[Intel-gfx] [PATCH] drm/i915: Acquire RPM wakeref for KMS atomic commit

Chris Wilson chris at chris-wilson.co.uk
Mon Dec 21 08:37:41 PST 2015

On Mon, Dec 21, 2015 at 05:28:16PM +0100, Daniel Vetter wrote:
> On Mon, Dec 21, 2015 at 04:14:53PM +0000, Chris Wilson wrote:
> > On Mon, Dec 21, 2015 at 05:02:08PM +0100, Daniel Vetter wrote:
> > > On Sat, Dec 19, 2015 at 09:58:43AM +0000, Chris Wilson wrote:
> > > > Once all the preparations are complete, we are ready to write the
> > > > modesetting to the hardware. During this phase, we will be making lots
> > > > of HW register access, so take a top level wakeref to prevent an
> > > > unwarranted rpm suspend cycle mid-commit. Lower level functions should
> > > > be waking the individual power wells as required.
> > > > 
> > > > Bugzilla: https://bugs.freedesktop.org/show_bug.cgi?id=93439
> > > > Signed-off-by: Chris Wilson <chris at chris-wilson.co.uk>
> > > > Cc: Imre Deak <imre.deak at intel.com>
> > > 
> > > The original idea here was that doing this will paper over bugs in our rpm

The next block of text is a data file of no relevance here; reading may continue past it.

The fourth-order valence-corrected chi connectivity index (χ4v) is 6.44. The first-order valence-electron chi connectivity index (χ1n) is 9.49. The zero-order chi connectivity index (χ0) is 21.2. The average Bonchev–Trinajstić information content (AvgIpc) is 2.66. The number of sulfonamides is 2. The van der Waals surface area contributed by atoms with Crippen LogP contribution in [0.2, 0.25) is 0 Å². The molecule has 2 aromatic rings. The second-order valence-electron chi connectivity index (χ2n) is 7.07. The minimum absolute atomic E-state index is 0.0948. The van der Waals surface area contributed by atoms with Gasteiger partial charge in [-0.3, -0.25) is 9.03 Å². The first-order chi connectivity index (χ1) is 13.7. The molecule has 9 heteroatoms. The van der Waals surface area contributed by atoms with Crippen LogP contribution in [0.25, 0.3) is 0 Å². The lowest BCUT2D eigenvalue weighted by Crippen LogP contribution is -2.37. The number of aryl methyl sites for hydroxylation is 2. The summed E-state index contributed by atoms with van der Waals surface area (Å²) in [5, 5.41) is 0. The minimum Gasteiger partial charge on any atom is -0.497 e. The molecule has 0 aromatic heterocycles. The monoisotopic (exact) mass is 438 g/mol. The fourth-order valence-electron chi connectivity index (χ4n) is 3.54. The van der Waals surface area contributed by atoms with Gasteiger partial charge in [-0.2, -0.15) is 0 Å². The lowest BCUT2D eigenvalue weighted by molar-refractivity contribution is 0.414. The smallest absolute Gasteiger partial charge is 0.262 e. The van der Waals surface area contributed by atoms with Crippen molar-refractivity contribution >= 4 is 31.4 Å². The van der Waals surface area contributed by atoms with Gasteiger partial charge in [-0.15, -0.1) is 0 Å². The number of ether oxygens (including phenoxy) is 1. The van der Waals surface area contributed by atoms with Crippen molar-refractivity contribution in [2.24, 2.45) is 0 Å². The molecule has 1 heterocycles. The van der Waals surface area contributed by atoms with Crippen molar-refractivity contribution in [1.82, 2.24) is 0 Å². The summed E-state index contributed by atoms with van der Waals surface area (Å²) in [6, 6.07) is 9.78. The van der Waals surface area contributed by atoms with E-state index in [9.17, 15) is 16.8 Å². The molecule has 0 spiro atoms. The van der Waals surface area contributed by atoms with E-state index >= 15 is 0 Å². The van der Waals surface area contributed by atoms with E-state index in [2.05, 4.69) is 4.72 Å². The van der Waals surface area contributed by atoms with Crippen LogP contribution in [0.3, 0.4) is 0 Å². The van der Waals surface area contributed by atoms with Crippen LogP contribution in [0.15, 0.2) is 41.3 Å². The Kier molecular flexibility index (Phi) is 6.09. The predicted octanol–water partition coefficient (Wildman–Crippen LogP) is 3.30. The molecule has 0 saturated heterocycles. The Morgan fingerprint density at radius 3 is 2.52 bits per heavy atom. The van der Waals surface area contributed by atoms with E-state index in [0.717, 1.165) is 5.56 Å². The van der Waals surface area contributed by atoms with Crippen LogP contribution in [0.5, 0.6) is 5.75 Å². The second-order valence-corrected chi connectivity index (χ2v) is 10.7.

> > > refcounting. There's also the problem that for modeset stuff we have all
> > > the power wells still to take care of.
> > > 
> > > For the referenced bug we should add a power domain check in the get hw
> > > state function instead, which is what we've been doing with all the other
> > > similar hw state readout functions too.
> > 
> > Agreed that there is another bug, but in the long term, we do want a
> > "prolonged" wakeref here. In the next evolution of the wakeref assertions,
> > we should be able to differentiate between the two (i.e. when we have
> > fine grained wakerefs around the hw access, we need to assert we hold one
> > of that type in the mmio accessor, rather than the prolonged version).
> Why? If we enforce that I fear we lose implicit coverage. Currently if you
> touch any piece of modeset hw and don't have the corresponding long-time
> rpm/power well ref there's a good chance something will spot this. If we
> have a short-term rpm reference for everything we won't noticed these
> problems around the long-term rpm references any more.

The theory being that when we get autosuspend on the order of say a
hundred microseconds, we start to run into the real possibility of an
rpm cycle mid update.
> Imo the only thing short-term references are useful for is lockdep
> annotations to detect deadlocks, since lockdep requires that we drop a
> lock in the same process again. Long-term ones would simply do a
> might_lock in the get function to annotate the deadlock with rpm resume
> functions.

I'm thinking of a world where suspend-resume time are on the order of
microseconds and the rpm suspend interval not much greater.

Chris Wilson, Intel Open Source Technology Centre

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